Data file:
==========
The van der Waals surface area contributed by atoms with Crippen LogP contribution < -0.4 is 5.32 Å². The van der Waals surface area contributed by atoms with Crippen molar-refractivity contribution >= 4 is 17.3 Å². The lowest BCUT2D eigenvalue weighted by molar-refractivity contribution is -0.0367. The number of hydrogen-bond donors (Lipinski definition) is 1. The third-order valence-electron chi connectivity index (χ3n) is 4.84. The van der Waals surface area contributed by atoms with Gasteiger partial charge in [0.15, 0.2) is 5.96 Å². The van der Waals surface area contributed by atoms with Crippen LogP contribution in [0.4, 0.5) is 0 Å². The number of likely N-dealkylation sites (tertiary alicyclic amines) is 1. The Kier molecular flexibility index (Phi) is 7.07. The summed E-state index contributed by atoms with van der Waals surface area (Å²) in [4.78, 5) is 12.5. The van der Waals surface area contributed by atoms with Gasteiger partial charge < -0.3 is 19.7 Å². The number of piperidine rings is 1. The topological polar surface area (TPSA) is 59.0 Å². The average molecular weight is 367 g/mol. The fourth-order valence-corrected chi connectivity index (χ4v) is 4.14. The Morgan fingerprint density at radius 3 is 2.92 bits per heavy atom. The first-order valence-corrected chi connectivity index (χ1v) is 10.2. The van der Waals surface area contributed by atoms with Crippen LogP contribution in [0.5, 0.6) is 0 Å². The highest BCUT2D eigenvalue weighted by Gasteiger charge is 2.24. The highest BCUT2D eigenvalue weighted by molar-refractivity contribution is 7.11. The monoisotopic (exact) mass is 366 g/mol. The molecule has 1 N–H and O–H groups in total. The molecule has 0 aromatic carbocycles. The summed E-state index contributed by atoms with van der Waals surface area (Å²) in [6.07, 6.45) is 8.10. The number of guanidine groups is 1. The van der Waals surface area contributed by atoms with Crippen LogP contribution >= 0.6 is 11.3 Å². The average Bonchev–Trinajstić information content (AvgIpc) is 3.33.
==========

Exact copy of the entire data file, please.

The van der Waals surface area contributed by atoms with Crippen LogP contribution < -0.4 is 5.32 Å². The van der Waals surface area contributed by atoms with Crippen molar-refractivity contribution >= 4 is 17.3 Å². The lowest BCUT2D eigenvalue weighted by molar-refractivity contribution is -0.0367. The number of hydrogen-bond donors (Lipinski definition) is 1. The third-order valence-electron chi connectivity index (χ3n) is 4.84. The van der Waals surface area contributed by atoms with Gasteiger partial charge in [0.15, 0.2) is 5.96 Å². The van der Waals surface area contributed by atoms with Crippen LogP contribution in [0.4, 0.5) is 0 Å². The number of likely N-dealkylation sites (tertiary alicyclic amines) is 1. The Kier molecular flexibility index (Phi) is 7.07. The summed E-state index contributed by atoms with van der Waals surface area (Å²) in [4.78, 5) is 12.5. The van der Waals surface area contributed by atoms with Gasteiger partial charge < -0.3 is 19.7 Å². The number of piperidine rings is 1. The topological polar surface area (TPSA) is 59.0 Å². The average molecular weight is 367 g/mol. The fourth-order valence-corrected chi connectivity index (χ4v) is 4.14. The Morgan fingerprint density at radius 3 is 2.92 bits per heavy atom. The first-order valence-corrected chi connectivity index (χ1v) is 10.2. The van der Waals surface area contributed by atoms with Crippen LogP contribution in [0.5, 0.6) is 0 Å². The highest BCUT2D eigenvalue weighted by Gasteiger charge is 2.24. The highest BCUT2D eigenvalue weighted by molar-refractivity contribution is 7.11. The monoisotopic (exact) mass is 366 g/mol. The molecule has 1 N–H and O–H groups in total. The molecule has 0 aromatic carbocycles. The summed E-state index contributed by atoms with van der Waals surface area (Å²) in [6.07, 6.45) is 8.10. The number of guanidine groups is 1. The van der Waals surface area contributed by atoms with Crippen LogP contribution >= 0.6 is 11.3 Å². The average Bonchev–Trinajstić information content (AvgIpc) is 3.33.